Recent Developments in Egypt and Lebanon: Implications for Broader US Policy in the Middle East
10 February 2011
US Department of State Deputy Secretary Steinberg on behalf of Secretary Clinton
Last month in Doha, Secretary Clinton challenged the leaders of the Middle East to give greater voice to their people. As the region confronts a potent combination of demographic and technological changes, rampant unemployment, and in too many cases, the denial of universal rights and freedoms, she warned the status quo is unsustainable. And in recent weeks, this dynamic has given rise to demonstrations across the region and changes in Tunisia, Jordan, and Yemen, and of course, sparked the dramatic developments in Egypt that, along with the events in Lebanon, are the focus of today’s hearing.
In such an environment, it’s more important than ever that America works both with the people and the governments to democratize and open up political systems, economies, and societies. As the Secretary said just a few days ago in Munich, this is – in her words – "not simply a matter of idealism. It is a strategic necessity."
Change will emerge differently in response to different circumstances across the region, but our policies and our partnerships are guided by a few consistent principles. We stand for universal values including freedom of association, assembly, and speech. We oppose violence as a tool for political coercion. And we have spoken out on the need for meaningful change in response to the demands of the people.
American administrations of both parties have been conveying this message to Arab leaders, publicly and privately for many years, and have also sought cooperation on crucial priorities such as counterterrorism, Iran’s nuclear program, and the peace process. But these are not mutually exclusive or even contradictory. Recent events have reinforced the fact that absent freedom and democratic progress, the public support needed to sustain progress on common goals cannot be achieved.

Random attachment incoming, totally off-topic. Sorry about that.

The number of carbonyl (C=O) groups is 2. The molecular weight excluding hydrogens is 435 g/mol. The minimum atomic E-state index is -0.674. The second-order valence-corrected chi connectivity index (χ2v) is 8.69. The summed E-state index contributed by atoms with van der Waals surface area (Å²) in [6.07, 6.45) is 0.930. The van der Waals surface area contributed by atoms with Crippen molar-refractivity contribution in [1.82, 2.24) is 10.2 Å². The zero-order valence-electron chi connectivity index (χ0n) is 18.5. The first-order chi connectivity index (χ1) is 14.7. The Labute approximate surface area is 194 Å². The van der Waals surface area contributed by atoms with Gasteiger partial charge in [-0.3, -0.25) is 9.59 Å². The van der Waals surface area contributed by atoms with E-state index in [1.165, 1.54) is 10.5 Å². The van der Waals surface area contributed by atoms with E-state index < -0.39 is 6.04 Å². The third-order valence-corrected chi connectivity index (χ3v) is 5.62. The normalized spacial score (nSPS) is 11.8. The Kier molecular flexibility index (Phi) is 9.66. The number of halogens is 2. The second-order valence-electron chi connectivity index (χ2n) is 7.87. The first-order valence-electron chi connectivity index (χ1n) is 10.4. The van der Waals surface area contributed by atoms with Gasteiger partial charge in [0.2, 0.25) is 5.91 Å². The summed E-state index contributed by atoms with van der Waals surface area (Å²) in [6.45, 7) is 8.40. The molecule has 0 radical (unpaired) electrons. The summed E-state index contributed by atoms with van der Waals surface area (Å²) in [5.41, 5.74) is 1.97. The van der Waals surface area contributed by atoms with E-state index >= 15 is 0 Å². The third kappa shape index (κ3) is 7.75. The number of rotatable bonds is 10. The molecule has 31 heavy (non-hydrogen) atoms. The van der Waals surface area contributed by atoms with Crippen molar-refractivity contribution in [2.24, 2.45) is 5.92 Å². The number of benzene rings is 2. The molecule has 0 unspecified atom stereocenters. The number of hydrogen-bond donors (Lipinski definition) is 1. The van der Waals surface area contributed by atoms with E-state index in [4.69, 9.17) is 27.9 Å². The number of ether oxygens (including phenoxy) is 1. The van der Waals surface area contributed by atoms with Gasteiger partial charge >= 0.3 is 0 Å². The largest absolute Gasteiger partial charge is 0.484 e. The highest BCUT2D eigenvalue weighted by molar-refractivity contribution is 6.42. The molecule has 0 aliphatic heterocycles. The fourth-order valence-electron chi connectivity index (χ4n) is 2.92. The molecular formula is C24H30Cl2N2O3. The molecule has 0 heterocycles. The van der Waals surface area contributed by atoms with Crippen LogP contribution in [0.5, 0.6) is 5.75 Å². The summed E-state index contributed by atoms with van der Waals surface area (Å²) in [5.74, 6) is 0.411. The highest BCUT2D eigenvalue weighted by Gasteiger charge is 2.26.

Changes must come. But we must be mindful that transitions can lead to chaos and new forms of intolerance or backslide into authoritarianism. We are working wherever we can to ensure that political transitions are deliberate, inclusive and transparent. And we expect all who take part to honor certain basic commitments because, as President Obama said in his Cairo speech, "elections alone do not make true democracy."
One constant in a changing region is our unwavering support for Israel’s security. We continue to believe that the best path to long-term security for Israel and the region is the committed pursuit of comprehensive peace. By working for orderly transitions, we believe we can help ensure Israel’s long-term security, and we will be vigilant against attempts to hijack the legitimate impetus for domestic reform to advance extremism. Egypt today is undergoing a remarkable transition. And given Egypt’s leadership and influence, its peace with Israel, and our longstanding partnership, the stakes are high.